Annals of Ethics
Online ISSN : 2434-4699
Hermeneutical Injustice and Vicious Agency
Examining Miranda Fricker’s Idea of Hermeneutical Injustice
Kunimasa SATO
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JOURNALS OPEN ACCESS

2019 Volume 68 Pages 247-261

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Abstract

 In her pioneering work Epistemic Injustice, Miranda Fricker elucidates how people are wronged as the knowers in various social epistemic practices of knowledge production, acquisition, transmission, and dissemination. In her account, “hermeneutical injustice” in essence refers to injustice caused by prejudice that is structurally internalized in the collective hermeneutical resource, such as conceptual tools and expressive styles, in a particular society at a particular time. Due to this structural prejudice, people of minority and socially powerless people can wrongfully be treated as knowers, so that their distinct voices and experiences remain unintelligible.  This paper explores the essential constituents of the vicious agency of perpetrators involved in hermeneutical injustice. In Fricker’s view, structural prejudice in the collective resource is bad not only epistemically but also morally because it causes people of minority and socially powerless people to be hermeneutically marginalized. However, Fricker argues that there is no perpetrator in hermeneutical injustice as prejudice is incorporated implicitly in the collective hermeneutical resource. On the contrary, Medina contends that vicious agency makes sense in terms of responsibility for noticing others’ non-standard voices and distinct experiences. Whereas Medina’s argument illuminates the possibility that people perpetrate hermeneutical injustice, there are other essential constituents of the vicious agency alongside agent’s responsibility.  On the basis of virtue theory, I will demonstrate that the vicious agency of agents who commit hermeneutical injustice is assessed not only by their vicious motivations but also by bad results produced by their action. First, if agents have motivations to intentionally disregard others’ sincere voices and experiences, and maintain the structural prejudice in the collective resource, they perpetrate hermeneutical injustice. Second, if agents do not neutralize the prejudice in their own hermeneutical resource, even by a direct interaction with others who appeal their voices and experiences, they are culpable of committing hermeneutical injustice.“ Neutralizing prejudice” here refers to agents’ becoming aware of a lacuna in the present hermeneutical resource as well as recognizing structural prejudices. Conversely, even if agents are unsuccessful in making others’ voices and experiences socially intelligible, they are not deemed as perpetrators if they produce the effect of neutralizing prejudice.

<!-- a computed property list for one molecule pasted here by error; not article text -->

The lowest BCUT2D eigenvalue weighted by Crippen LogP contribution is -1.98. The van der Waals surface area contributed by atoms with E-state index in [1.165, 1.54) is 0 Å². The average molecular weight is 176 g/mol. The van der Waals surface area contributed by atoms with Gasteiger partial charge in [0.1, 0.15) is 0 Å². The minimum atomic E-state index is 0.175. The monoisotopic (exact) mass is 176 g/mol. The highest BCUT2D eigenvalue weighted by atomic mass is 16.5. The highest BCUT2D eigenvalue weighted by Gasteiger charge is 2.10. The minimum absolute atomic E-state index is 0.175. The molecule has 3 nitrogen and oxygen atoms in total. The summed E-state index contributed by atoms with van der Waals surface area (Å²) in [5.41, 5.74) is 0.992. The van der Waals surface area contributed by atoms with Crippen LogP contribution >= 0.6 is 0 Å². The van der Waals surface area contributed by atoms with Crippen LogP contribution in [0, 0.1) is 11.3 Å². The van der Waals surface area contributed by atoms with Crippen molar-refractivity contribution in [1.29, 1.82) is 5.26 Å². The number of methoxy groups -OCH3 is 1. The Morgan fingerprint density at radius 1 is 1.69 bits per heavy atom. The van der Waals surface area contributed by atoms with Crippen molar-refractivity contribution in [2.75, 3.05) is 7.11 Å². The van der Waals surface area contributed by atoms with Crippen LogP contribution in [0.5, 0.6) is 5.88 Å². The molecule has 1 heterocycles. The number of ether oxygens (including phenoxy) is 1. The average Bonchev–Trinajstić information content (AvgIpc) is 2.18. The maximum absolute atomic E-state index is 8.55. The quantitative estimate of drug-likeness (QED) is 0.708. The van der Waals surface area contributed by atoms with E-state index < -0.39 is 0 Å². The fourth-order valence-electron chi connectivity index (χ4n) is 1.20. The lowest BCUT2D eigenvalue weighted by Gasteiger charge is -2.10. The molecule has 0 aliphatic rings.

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© 2019 The Japanese Society for Ethics
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